This issue of the Carbon Emissions Index (Cedex) Update marks the second anniversary of the carbon price and of the first publication by pitt&sherry of its monthly update, as an addition to its quarterly reports on all energy related emissions.
The update has been tracking developments in the National Electricity Market over the two years since then. Throughout this period, and for a year and a half before that, demand for electricity in the NEM has been falling steadily (Figure 1). Falls in demand have occurred in every NEM state, but not in Western Australia (Figure 2).
The fall in emissions from NEM generation also continued since June 2012, and at a faster rate (Figure 1). The total fall in demand over the two years since June 2012 has been 4.6 per cent, or 8.7 TWh in absolute terms, while the total fall in emissions has been 10.4 per cent, or 18 Mt CO2-e in absolute terms.
Changes in electricity have always been of great importance to the outlook for Australia’s emissions. Until 2008 electricity generation was the largest driver of growth in Australia’s emissions. Since then it has been the largest source of emissions reduction, almost completely offsetting increases from other emission source categories. So how much has the carbon price contributed to the fall in electricity emissions?
On the supply side (Figure 3) the clear winner from the carbon price, as would have been expected, has been hydro, and especially Tasmanian hydro.
However, over the long run, annual energy output from existing hydro systems, other than relatively modest increases from system optimisation investments, is limited by the availability of water. This in turn is determined by the balance of rainfall, runoff and evaporation. In the absence of major changes in these factors in the future, any near-term output increase above long-term average levels will have to be offset by a corresponding future decrease in output below the long-term average. So, some of the recent above average increase may have to be offset by below average decreased output in future years, meaning that emissions reductions over the past year may have been “borrowed” from the future.
That said, during the period from 2006-10 hydro output was severely affected by drought, so some part of the output increases since then represent just a return to the long-term average and not an above average surge.
Regardless of how much “borrowing” there may have been, this not a criticism of hydro generators; failure to increase their output once the price was in place would have been commercially disadvantageous from the perspective of their major shareholders (the state governments of Tasmania, NSW and Victoria), given the uncertain longevity of the carbon price ever since its introduction.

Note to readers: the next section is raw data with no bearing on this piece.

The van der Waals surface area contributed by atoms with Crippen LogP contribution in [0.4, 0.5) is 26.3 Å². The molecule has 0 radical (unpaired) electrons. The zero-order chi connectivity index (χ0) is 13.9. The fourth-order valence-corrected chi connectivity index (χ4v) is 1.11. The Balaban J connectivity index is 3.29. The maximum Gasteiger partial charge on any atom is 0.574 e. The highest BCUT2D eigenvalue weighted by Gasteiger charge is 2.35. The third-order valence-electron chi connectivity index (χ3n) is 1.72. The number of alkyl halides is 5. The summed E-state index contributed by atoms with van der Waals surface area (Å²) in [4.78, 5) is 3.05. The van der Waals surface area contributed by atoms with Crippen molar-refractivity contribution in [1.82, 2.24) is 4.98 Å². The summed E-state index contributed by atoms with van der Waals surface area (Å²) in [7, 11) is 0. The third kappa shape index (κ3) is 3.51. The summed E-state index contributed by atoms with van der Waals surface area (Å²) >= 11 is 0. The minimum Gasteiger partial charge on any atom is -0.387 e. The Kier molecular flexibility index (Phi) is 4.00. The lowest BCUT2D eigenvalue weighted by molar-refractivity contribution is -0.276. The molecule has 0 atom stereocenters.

The share of gas generation has changed very little since June 2012 and, as discussed in recent Cedex updates, is certain to start falling very soon, as generators roll over their supply contracts to new, higher price levels.
Meanwhile, wind generation has increased steadily since June 2012, with each month’s annual output higher than the month before, driven by the continuing steady commissioning of new wind farms under the LRET program.
Total wind generation in the year to June 2014 was 8.43 TWh. As has been reported elsewhere, the last week in June was a very big one for wind generation, as strong winds blew almost continuously across all four south eastern states from Monday until the following Sunday morning. Peak 30-minute trading interval generation occurred, perhaps fittingly, at 9pm on the Wednesday evening, a few hours after the Clive Palmer/Al Gore press conference, and was 17 per cent higher than the highest 30-minute peak recorded prior to June.
Over the six full days, Monday to Saturday, wind generation supplied on average 14.5 per cent of all generation in the four states, and 10.7 per cent for the whole NEM, including Queensland. The highest 30-minute share was 21 per cent at 5am on Friday, June 27. Proportions of generation were very much higher than this for the whole six days in South Australia.
The greatest significance of these figures is probably the demonstration that the NEM is sufficiently robust to be able to accommodate such large shares of wind generation, with no effect on the supply of electricity to consumers. June as a whole was not the highest month for wind generation; August, September and October last year were all higher. These are the three windiest months in southern Australia, on average, so it is certain that new record monthly outputs will be recorded during those months this year.
Shares of total generation in the year ended June 2014 were black coal 50.7 per cent, brown coal 22.3 per cent, gas 12.7 per cent, hydro 9.6 per cent and wind 4.7 per cent.
These are the lowest shares of both black and brown coal, and the highest shares of wind, since Cedex data starts in 2006, and in fact, almost certainly ever.